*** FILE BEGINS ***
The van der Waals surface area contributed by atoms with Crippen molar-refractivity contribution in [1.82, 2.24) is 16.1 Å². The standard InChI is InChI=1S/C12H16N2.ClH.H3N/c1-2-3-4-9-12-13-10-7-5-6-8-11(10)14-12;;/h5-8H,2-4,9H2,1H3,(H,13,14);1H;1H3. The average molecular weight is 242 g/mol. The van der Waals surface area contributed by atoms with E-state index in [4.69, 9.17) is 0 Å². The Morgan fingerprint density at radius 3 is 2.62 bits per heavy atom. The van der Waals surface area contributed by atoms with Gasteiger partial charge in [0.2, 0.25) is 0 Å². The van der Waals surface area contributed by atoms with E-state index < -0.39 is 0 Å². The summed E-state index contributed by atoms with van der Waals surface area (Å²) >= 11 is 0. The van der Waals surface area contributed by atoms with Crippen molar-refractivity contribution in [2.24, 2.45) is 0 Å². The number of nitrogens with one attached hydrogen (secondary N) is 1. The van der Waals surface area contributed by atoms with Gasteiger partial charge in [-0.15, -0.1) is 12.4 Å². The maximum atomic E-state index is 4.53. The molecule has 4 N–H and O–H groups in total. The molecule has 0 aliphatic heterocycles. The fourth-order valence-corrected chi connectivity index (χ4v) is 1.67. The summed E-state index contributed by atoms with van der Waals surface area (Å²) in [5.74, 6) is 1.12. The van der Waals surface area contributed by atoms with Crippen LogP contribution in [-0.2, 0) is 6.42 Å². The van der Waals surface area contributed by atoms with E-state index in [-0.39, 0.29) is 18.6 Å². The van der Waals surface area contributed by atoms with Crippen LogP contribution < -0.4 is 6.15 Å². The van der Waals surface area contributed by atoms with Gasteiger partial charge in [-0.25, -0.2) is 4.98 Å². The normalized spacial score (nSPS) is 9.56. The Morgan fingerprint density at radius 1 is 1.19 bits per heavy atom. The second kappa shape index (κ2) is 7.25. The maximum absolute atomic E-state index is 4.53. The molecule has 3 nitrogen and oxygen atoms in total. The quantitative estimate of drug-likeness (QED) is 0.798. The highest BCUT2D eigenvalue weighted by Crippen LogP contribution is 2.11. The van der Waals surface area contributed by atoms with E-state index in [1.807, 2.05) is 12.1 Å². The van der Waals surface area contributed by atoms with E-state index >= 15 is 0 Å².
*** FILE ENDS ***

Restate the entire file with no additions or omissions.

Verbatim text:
The van der Waals surface area contributed by atoms with Crippen molar-refractivity contribution in [1.82, 2.24) is 16.1 Å². The standard InChI is InChI=1S/C12H16N2.ClH.H3N/c1-2-3-4-9-12-13-10-7-5-6-8-11(10)14-12;;/h5-8H,2-4,9H2,1H3,(H,13,14);1H;1H3. The average molecular weight is 242 g/mol. The van der Waals surface area contributed by atoms with E-state index in [4.69, 9.17) is 0 Å². The Morgan fingerprint density at radius 3 is 2.62 bits per heavy atom. The van der Waals surface area contributed by atoms with Gasteiger partial charge in [0.2, 0.25) is 0 Å². The van der Waals surface area contributed by atoms with E-state index < -0.39 is 0 Å². The summed E-state index contributed by atoms with van der Waals surface area (Å²) >= 11 is 0. The van der Waals surface area contributed by atoms with Crippen molar-refractivity contribution in [2.24, 2.45) is 0 Å². The number of nitrogens with one attached hydrogen (secondary N) is 1. The van der Waals surface area contributed by atoms with Gasteiger partial charge in [-0.15, -0.1) is 12.4 Å². The maximum atomic E-state index is 4.53. The molecule has 4 N–H and O–H groups in total. The molecule has 0 aliphatic heterocycles. The fourth-order valence-corrected chi connectivity index (χ4v) is 1.67. The summed E-state index contributed by atoms with van der Waals surface area (Å²) in [5.74, 6) is 1.12. The van der Waals surface area contributed by atoms with Crippen LogP contribution in [-0.2, 0) is 6.42 Å². The van der Waals surface area contributed by atoms with E-state index in [-0.39, 0.29) is 18.6 Å². The van der Waals surface area contributed by atoms with Crippen LogP contribution < -0.4 is 6.15 Å². The van der Waals surface area contributed by atoms with Gasteiger partial charge in [-0.25, -0.2) is 4.98 Å². The normalized spacial score (nSPS) is 9.56. The Morgan fingerprint density at radius 1 is 1.19 bits per heavy atom. The second kappa shape index (κ2) is 7.25. The maximum absolute atomic E-state index is 4.53. The molecule has 3 nitrogen and oxygen atoms in total. The quantitative estimate of drug-likeness (QED) is 0.798. The highest BCUT2D eigenvalue weighted by Crippen LogP contribution is 2.11. The van der Waals surface area contributed by atoms with E-state index in [1.807, 2.05) is 12.1 Å². The van der Waals surface area contributed by atoms with E-state index >= 15 is 0 Å².